The name doesn’t really convey anything about the phone itself. Actually, it’s a little ridiculous in my opinion, because what is a “Pro” phone anyway. While I may find the way the term “Pro” is being used here highly debatable, the term “Max” makes even less sense to me. But I’m not here to debate naming conventions because, well, it just a name. It doesn’t affect how the phone works or if it’s good or not. I am however, looking at what Apple is doing to the iPhone.
It’s All About Design, Design, Design
It seems that the most talked about feature of the iPhone 11 Pro and Pro Max are the cameras. How could it not be? Both have a triple camera system comprised of three 12MP cameras which include a 13mm Ultra Wide lens with an ƒ/2.4 aperture, a 26mm Wide lens with a ƒ/1.8 aperture, and a 52mm Telephoto lens with an ƒ/2.0 aperture. Each one capable of up to 2x optical zoom and up to 10x digital zoom. The Wide and Telephoto both have Apple’s custom six-element lens design and the Ultra Wide having a five-element lens design. And if you include the front facing 12MP TrueDepth adjustable camera with a ƒ/2.2 aperture. It’s the biggest upgrade Apple has done with their cameras in a while.
I could go on about the camera system which would make for a good read because there’s a lot going on there but right now the geek in me is more interested how it all works together due to Apple’s seamless integration of hardware and software. Unlike their competitors, Apple owns and designs the hardware, the software and the silicone that it runs on. That being said, this also puts Apple in a unique position of having the ability to do just about anything they can conceive of by not being constrained by using all off-the-shelf parts and components. There’s a good article on Wired called An Exclusive Look Inside Apple’s A13 Bionic Chip about this.
At its’ core, Apple’s latest System-on-a-Chip (SoC), the A13 Bionic seems to have power management writtten into it’s DNA. It’s faster, and larger in terms of transistors; 8.5 billion in total and containing six CPU cores (two power cores and four efficiency cores), a quad-core GPU, an LTE modem, Apple’s custom image processor and an even smarter octa-core neural engine processor. Its able to handle processes up to 30% more efficiently while using less power to perform than the A12 from last year.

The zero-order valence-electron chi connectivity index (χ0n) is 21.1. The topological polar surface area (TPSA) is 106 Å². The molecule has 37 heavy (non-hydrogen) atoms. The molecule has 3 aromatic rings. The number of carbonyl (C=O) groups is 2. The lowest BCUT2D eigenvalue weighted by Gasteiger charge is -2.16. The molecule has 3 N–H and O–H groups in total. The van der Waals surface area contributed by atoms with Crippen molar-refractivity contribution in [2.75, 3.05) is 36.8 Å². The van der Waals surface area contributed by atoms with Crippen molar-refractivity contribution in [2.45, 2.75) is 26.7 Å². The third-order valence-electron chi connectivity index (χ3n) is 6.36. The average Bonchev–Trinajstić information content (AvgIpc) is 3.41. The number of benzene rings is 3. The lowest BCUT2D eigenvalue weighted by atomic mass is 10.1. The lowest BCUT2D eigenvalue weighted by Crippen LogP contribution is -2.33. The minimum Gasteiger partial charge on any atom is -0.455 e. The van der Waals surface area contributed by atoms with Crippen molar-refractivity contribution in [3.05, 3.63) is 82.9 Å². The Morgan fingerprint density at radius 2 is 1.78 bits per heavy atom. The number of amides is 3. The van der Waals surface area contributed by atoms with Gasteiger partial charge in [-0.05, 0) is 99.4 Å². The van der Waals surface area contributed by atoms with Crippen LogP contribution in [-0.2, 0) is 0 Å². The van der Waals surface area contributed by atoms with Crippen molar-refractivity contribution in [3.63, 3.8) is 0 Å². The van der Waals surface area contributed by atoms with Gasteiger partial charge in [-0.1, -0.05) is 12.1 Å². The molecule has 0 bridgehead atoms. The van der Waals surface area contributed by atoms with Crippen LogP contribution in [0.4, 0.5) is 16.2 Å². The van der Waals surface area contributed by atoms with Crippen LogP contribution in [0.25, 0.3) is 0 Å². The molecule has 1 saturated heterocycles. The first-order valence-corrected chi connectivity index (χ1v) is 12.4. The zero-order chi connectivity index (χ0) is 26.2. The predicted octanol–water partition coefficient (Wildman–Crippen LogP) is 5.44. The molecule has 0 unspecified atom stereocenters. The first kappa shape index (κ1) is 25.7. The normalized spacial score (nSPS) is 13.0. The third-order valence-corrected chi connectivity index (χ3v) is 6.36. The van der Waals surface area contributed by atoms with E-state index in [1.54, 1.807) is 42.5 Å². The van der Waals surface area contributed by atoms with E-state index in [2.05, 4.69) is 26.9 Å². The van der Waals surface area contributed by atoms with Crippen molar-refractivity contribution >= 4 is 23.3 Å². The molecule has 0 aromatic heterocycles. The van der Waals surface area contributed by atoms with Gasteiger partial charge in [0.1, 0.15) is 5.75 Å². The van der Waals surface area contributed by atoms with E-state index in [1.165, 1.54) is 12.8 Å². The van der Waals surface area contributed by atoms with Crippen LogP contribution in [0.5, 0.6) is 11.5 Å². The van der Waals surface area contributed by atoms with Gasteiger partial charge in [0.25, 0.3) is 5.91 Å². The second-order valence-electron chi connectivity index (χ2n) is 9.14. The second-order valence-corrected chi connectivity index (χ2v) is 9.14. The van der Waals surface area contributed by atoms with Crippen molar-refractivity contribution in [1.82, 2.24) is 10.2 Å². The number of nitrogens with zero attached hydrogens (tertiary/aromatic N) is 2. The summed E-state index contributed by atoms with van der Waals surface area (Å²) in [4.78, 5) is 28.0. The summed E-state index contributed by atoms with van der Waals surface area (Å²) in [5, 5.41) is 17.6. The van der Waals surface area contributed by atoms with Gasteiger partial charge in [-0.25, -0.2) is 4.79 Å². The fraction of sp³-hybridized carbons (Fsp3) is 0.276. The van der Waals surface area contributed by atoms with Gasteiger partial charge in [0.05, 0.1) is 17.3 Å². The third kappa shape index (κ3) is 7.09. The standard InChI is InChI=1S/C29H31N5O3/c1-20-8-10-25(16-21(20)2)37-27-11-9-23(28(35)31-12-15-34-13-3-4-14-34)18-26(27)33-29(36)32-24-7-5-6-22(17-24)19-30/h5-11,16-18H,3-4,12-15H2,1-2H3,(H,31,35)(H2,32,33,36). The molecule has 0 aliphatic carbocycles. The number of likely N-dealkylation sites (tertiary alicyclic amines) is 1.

For example, controlling the hardware such as the newer and also more power efficient OLED display by lighting up only the areas that’s necessary and not using unnecessary CPU and GPU power further reduces the total amount of power being used. This type of intelligent power management seems to extend into all aspects of the phone. Email for example doesn’t require as much power to read as does playing an FPS game. The A13 manages the power needed for each task through machine learning. The combination of intelligent power management of the A13, more power efficient components and a larger battery is what allows the iPhone 11 Pro Max to get up to 5 more hours of runtime.
Apple is applying machine learning to more than just improving Siri in order to make the iPhone work even better. You can’t simply apply more processing power to a task to solve every computing problem. Components have to work together and the only way to do that is to create the underlining software, along with your own hardware. This is the type of design I find not only more important but more interesting as a whole. While I do think a phone should be designed well on the outside, it should be equally well designed on the inside.